Method of the Madness

Mar 18, 2008 6:00 PM

By David Stratton | Beginning Thursday and continuing for three weeks, sports bettors will be absorbed in the daunting task of picking round-by-round winners in the NCAA basketball tournament.

While more money will be bet in Nevada sports books than on last month’s Super Bowl, in office pools around the country, workplace productivity will take a hit as fans make countless copies of tournament brackets on their Xerox machines and pore over the match-ups, hoping to find lower seeds capable of the upset.

Welcome to March Madness.

Whether it’s five "dimes" on Kansas at 5-1 to win the whole thing, or five bucks in an office pool to pick the most winners, billions of dollars are expected to bet on the tournament.

Add in the cryptic presence of online betting and big-bucks contests sponsored by sports bars and other promoters, you have, "by far the biggest gambling event of the year," according to Victor Matheson, an expert on sports economics at the College of the Holy Cross in Worcester, Massachusetts.

On Sunday night, when the NCAA announced the 65-team field, brackets showing first-round match-ups turned into betting sheets as Nevada oddsmakers quickly added betting lines.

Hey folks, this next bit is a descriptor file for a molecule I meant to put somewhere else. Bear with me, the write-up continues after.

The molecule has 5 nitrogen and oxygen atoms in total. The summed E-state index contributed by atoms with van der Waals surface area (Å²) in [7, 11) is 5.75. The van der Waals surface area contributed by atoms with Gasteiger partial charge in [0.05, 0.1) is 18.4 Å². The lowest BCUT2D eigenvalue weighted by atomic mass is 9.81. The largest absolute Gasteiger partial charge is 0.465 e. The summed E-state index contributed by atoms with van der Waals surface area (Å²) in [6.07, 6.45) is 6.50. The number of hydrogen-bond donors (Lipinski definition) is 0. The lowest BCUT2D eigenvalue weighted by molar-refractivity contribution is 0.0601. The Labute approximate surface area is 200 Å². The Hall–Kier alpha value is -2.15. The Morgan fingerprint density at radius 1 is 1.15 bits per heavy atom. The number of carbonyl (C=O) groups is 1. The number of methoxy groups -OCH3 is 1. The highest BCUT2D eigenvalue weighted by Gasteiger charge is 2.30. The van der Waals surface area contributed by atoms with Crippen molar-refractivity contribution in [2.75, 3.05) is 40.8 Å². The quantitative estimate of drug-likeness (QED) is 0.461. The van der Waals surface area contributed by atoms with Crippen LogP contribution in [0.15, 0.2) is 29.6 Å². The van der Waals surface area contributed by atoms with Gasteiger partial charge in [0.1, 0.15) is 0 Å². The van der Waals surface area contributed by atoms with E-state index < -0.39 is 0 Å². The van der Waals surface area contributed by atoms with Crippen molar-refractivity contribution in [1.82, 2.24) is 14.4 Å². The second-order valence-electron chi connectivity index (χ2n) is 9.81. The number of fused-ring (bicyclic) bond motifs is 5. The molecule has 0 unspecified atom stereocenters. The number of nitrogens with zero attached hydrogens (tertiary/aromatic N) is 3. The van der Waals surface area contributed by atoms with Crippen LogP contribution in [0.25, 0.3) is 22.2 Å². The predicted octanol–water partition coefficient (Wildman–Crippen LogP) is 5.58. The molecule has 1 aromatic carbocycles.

No reliable statistic exists on how much money is gambled nationwide on the tournament. An oft-cited FBI estimate of $2.5 billion was dismissed recently by the bureau, which said the FBI has never done a study of sports gambling.

Las Vegas lawyer Anthony Cabot, an expert on sports gambling, estimated that Americans bet up to $100 billion on sports annually – and the two biggest events are the Super Bowl and the NCAA men’s tournament. "There’s no question that both of them are huge."

Sports bettors – especially fans of college basketball – find a cornucopia of betting opportunities over the tournament’s 22-day run.

Nevada sports books offer a range of bets – sides, totals, first- and second-half bets, parlays and futures’ odds – to pique the interest of players.

GamingToday will provide game-by-game analysis, selections and other handicapping information, posted on its newly-expanded website,, beginning on Wednesday and continuing through the Finals on April 7.

For now, GT will evaluate a few teams that have the potential of winning the entire tournament, and offer some suggestions in filling out those brackets in your office pool.

As you would expect, No. 1 seeds have won the most national titles – 13 since the 64-team field was established in 1985. No. 2 seeds have reached the title game 10 times and won four of them, while No. 3 seeds have won three titles in eight tries.

Only three titles were won by lower-seeded teams – one each for a fourth-, sixth- and eighth-seeded team.

This year, North Carolina, UCLA and Kansas appear capable of making a run to the Finals, with Kansas being the most likely choice. But, at odds of 5-1, there’s not enough value to bet on Kansas, which has to reel off six straight wins.